Thanks to the Forum – and Farewell

ttfnrob:

Today marks the end of an era for the Zooniverse: the closure of the Galaxy Zoo forum. Read all about it on the Zooniverse blog.

Originally posted on Galaxy Zoo:

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After very nearly seven years online, and over 650,000 posts by its members, the time has come to shut the doors on the original Galaxy Zoo Forum. Originally an afterthought, created to deal with the fact that we couldn’t possibly deal with the volume of mail that we were getting, the Forum quickly established itself as a very special place. It generated science – the Voorwerp and its diminutive colleagues, the Voorwerpjes, the Peas and much more came from discussions amongst its boards, as well as such random fun things as the letters that power My Galaxies.

It was also a very civilized place – entirely due to the standards set by Alice and the team of moderators that followed, especially Graham and Hanny who have served most recently. The forum inspired much of what the Zooniverse tries to do today, but time has moved on and we…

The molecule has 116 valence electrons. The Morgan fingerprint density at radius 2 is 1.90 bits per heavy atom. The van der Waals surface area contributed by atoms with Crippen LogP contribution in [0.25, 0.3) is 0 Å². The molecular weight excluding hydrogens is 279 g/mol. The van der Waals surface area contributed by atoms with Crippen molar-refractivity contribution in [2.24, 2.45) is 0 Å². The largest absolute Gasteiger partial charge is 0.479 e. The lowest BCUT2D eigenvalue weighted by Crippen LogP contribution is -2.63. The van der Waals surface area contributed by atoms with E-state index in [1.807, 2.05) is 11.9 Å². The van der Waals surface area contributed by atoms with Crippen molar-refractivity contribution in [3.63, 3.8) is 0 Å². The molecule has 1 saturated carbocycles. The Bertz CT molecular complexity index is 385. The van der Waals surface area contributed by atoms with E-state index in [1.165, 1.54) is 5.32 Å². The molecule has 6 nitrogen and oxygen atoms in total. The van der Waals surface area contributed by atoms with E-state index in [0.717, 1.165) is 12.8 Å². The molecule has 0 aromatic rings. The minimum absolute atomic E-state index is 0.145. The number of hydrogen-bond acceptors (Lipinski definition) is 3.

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New Zooniverse digital humanities job

Here at Zooniverse we’re starting some exciting new work in the humanities!

We’re pleased to announce our new collaboration with Tate Britain, a world-leading institute for art in the modern era, based in London.

Zooniverse and Tate are teaming up to tackle the difficult task of crowd-powered full-text manuscript transcription. This project follows on from the success of projects like Operation War Diary and Old Weather and will no doubt feed into other humanities projects in the future.

The new transcription interface will enable volunteers to read and transcribe the personal papers of modern British artists. Volunteers will encounter letters, notebooks and sketches that reveal artists’ everyday lives, creative practices and the processes by which great works of art were made.

We are seeking a talented front end developer with a passion for art and the humanities to work alongside our humanities specialist and the Zooniverse and Tate teams to deliver the project.

The closing date for applications is 12 noon on 25 July, 2014. For more information and to apply, see here: http://www.jobs.ac.uk/job/AJB887/citizen-science-front-end-developer/

 

PS: We are also looking for a new web developer to join our team at the Adler Planetarium in Chicago. You can view the job description here.

Call for Proposals

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The Constructing Scientific Communities project (ConSciCom), part of the AHRC’s ‘Science in Culture’ theme, is inviting proposals for citizen science or citizen humanities projects to be developed as part of the Zooniverse platform.

ConSciCom examines citizen science in the 19th and 21st centuries, contrasting and reflecting on engagement with distributed communities of amateur researchers in both the historical record and in contemporary practice.